30 Days of Sheet Music: Day 3, Fly Me to the Moon


Yesterday’s sheet music selection was a classic from the “Great American Song Book,” one of the Gershwins’ best.  Today, despite the astronomical theme of the song, we don’t really hit the musical heights. “Fly Me to the Moon,” is pretty thin musically, but I do love this cover. It may be because it uses that 1960s color palette so evocatively. Children’s writer & illustrator Brian Wildsmith used a similar approach in many of his books.  I also have a soft spot in my heart for the main tune in this particular piece of lounge music lassitude, as I could pick it out on the piano years before I took a single lesson. It is just a basically a scale refracted through a gin fizz.

Seems like there really isn’t any other choice other than Frank Sinatra for a performance.

30 Days of Sheet Music: Day 2, Love is Here to Stay

Love is Here to Stay

George and Ira Gershwin’s “Love is Here To Stay” was first written for a movie, but is remembered as one of the many wonderful songs in the rather silly “An American in Paris,” a movie starring Gene Kelly and directed by Vincent Minnelli. (The score is all Gershwin.) Oscar Levant has a scene-stealing role as pianist buddy of Gene Kelly.

Of course, the tune is marvelous. But I think the words are great, particularly that last verse, “In time the Rockies may crumble/Gibraltar may tumble/They’re only made of clay/But our love is here to stay.”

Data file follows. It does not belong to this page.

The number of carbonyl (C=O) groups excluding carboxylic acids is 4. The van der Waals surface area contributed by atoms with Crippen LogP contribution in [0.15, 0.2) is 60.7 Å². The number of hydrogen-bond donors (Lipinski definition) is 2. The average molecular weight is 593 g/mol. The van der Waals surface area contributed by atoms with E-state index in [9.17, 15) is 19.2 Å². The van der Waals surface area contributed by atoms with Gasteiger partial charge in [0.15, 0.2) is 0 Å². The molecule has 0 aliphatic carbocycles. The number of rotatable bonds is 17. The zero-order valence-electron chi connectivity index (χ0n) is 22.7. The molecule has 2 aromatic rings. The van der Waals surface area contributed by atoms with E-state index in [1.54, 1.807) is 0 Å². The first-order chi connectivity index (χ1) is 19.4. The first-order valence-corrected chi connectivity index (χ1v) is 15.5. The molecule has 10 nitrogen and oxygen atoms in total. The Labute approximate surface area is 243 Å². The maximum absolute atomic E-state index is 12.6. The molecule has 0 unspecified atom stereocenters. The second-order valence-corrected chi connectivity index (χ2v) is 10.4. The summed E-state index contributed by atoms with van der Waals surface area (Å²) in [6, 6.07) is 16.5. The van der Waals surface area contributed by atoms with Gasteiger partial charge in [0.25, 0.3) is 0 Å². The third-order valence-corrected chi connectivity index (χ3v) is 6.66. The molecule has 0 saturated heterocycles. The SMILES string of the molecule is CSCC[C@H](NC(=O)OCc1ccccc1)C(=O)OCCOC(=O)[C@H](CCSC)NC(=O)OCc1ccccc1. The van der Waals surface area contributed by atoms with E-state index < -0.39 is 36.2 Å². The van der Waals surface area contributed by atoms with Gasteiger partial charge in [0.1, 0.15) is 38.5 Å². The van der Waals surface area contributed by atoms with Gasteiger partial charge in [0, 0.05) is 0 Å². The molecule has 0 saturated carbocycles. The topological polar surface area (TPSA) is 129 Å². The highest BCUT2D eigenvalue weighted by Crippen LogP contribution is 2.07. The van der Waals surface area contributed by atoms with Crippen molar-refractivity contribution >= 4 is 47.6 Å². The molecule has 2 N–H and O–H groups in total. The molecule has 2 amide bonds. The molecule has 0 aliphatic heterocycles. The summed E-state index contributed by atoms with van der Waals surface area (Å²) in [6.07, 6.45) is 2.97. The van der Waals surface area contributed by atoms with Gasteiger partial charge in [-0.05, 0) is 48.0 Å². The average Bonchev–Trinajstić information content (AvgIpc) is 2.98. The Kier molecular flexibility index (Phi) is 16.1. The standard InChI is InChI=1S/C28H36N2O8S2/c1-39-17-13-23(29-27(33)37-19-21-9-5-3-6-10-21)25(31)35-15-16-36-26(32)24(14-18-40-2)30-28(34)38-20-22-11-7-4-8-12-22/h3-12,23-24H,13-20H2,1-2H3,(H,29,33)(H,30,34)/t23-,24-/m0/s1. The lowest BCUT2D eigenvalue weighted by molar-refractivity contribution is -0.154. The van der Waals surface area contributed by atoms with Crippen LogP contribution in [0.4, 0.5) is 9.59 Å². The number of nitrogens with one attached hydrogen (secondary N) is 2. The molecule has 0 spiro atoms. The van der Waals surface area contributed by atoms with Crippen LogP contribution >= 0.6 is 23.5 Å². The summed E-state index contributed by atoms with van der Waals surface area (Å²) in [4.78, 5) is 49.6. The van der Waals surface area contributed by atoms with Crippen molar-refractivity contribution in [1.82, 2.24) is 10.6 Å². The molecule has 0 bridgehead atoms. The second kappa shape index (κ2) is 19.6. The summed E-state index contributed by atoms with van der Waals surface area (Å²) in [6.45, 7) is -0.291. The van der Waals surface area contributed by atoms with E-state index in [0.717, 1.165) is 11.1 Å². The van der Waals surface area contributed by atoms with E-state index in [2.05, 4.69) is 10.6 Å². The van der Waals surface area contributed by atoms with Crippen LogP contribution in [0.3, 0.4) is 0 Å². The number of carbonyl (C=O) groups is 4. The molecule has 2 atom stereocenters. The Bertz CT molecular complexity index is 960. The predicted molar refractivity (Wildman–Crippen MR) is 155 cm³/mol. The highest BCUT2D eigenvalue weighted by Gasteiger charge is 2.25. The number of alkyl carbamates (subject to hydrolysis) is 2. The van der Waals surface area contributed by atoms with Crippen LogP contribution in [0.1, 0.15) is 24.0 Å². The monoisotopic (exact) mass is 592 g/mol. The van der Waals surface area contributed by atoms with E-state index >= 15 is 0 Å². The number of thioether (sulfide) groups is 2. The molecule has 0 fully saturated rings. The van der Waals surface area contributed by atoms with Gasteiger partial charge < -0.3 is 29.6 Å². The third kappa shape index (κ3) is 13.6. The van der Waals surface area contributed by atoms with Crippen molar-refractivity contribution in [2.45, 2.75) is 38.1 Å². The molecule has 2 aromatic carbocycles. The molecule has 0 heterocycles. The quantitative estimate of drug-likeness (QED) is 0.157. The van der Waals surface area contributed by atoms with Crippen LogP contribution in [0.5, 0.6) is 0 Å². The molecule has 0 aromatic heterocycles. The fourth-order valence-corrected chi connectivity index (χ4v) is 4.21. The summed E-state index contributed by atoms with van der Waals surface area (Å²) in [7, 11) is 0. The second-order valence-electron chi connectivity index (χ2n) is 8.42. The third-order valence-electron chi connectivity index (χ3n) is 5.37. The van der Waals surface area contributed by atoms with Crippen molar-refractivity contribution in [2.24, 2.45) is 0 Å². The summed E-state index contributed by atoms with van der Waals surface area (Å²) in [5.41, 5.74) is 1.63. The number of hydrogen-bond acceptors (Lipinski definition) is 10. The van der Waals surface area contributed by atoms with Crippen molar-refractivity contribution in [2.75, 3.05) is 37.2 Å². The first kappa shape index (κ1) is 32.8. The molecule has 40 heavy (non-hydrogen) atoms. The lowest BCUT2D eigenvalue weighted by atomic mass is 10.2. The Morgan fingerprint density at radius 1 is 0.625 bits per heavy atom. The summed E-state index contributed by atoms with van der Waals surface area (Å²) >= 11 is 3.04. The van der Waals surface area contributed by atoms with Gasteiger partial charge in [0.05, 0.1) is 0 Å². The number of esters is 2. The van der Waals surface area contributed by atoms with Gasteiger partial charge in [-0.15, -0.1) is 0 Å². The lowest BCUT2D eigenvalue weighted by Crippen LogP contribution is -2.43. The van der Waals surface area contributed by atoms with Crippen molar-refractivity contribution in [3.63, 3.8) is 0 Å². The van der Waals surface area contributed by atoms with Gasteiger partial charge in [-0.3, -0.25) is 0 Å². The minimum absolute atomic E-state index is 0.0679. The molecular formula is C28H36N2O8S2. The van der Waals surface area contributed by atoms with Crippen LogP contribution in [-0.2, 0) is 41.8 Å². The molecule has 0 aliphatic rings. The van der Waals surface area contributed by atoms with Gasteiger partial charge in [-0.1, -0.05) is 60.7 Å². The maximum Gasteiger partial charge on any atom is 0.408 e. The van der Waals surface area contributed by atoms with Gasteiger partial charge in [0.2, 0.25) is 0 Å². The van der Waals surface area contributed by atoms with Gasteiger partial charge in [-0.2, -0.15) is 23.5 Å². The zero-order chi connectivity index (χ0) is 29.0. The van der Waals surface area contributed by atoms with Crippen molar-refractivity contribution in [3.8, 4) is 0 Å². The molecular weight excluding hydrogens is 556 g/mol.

Here is Blossom Dearie’s performance, one of many worth exploring on YouTube or elsewhere.

30 Days of Sheet Music: Day 1

Smoke_Gets_In_Your_Eyes_smallMy November gig is to raid my large collection of sheet music and post them for my own and possibly others’ amusement.  I’ll say more about the collection as the month winds on–it came down  mostly from my mother and father, both amateur musicians, as am I.

But to start, for people who may not know, sheet music is typically a single printed song with musical notation and lyrics.  It was once the main way songs were distributed, with song pluggers in the early years of say Irving Berlin’s long career, selling sheet music on the street, not recordings.  You would buy the music, go home and plunk through it on your piano.  That world has changed needless to say (well not for so much for me) but the sheet music is still around. Much of it sitting on my piano right now.

The first selection is from Jerome Kern’s “Roberta,” a throwback in many ways (using smoking to evoke a romantic aura?), but still a lovely tune.  Hit the link for a wonderful bit of dancing to the tune by Astaire and Rogers.

And a nice version by Nat King Cole.

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